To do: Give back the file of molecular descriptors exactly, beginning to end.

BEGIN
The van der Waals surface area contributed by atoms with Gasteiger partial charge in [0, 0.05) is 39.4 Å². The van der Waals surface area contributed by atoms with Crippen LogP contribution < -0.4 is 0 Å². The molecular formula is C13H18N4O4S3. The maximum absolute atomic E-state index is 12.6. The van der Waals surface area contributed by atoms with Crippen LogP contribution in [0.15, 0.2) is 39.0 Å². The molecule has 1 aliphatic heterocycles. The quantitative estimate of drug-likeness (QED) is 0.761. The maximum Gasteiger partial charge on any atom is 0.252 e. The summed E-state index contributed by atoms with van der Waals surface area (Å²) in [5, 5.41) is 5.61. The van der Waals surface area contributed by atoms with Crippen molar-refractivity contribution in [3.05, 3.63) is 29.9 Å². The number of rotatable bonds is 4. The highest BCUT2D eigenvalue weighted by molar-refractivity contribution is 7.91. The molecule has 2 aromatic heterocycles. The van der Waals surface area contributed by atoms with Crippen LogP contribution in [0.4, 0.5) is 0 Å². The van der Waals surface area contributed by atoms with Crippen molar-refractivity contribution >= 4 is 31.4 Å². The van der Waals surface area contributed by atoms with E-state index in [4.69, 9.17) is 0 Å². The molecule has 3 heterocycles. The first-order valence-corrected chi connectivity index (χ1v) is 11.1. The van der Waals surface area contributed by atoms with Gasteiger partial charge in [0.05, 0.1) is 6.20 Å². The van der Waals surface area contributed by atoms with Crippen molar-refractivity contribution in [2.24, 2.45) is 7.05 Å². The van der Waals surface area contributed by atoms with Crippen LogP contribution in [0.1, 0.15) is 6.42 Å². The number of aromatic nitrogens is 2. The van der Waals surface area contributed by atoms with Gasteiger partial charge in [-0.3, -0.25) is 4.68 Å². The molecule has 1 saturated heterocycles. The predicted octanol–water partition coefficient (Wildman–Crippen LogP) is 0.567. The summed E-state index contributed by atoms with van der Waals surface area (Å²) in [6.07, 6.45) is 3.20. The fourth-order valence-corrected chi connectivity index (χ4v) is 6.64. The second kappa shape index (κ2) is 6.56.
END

The van der Waals surface area contributed by atoms with Gasteiger partial charge in [0, 0.05) is 39.4 Å². The van der Waals surface area contributed by atoms with Crippen LogP contribution < -0.4 is 0 Å². The molecular formula is C13H18N4O4S3. The maximum absolute atomic E-state index is 12.6. The van der Waals surface area contributed by atoms with Crippen LogP contribution in [0.15, 0.2) is 39.0 Å². The molecule has 1 aliphatic heterocycles. The quantitative estimate of drug-likeness (QED) is 0.761. The maximum Gasteiger partial charge on any atom is 0.252 e. The summed E-state index contributed by atoms with van der Waals surface area (Å²) in [5, 5.41) is 5.61. The van der Waals surface area contributed by atoms with Crippen molar-refractivity contribution in [3.05, 3.63) is 29.9 Å². The number of rotatable bonds is 4. The highest BCUT2D eigenvalue weighted by molar-refractivity contribution is 7.91. The molecule has 2 aromatic heterocycles. The van der Waals surface area contributed by atoms with Crippen LogP contribution in [0.4, 0.5) is 0 Å². The van der Waals surface area contributed by atoms with Crippen molar-refractivity contribution >= 4 is 31.4 Å². The van der Waals surface area contributed by atoms with E-state index in [4.69, 9.17) is 0 Å². The molecule has 3 heterocycles. The first-order valence-corrected chi connectivity index (χ1v) is 11.1. The van der Waals surface area contributed by atoms with Gasteiger partial charge in [0.05, 0.1) is 6.20 Å². The van der Waals surface area contributed by atoms with Crippen molar-refractivity contribution in [2.24, 2.45) is 7.05 Å². The van der Waals surface area contributed by atoms with Crippen LogP contribution in [0.1, 0.15) is 6.42 Å². The number of aromatic nitrogens is 2. The van der Waals surface area contributed by atoms with Gasteiger partial charge in [-0.3, -0.25) is 4.68 Å². The molecule has 1 saturated heterocycles. The predicted octanol–water partition coefficient (Wildman–Crippen LogP) is 0.567. The summed E-state index contributed by atoms with van der Waals surface area (Å²) in [6.07, 6.45) is 3.20. The fourth-order valence-corrected chi connectivity index (χ4v) is 6.64. The second kappa shape index (κ2) is 6.56.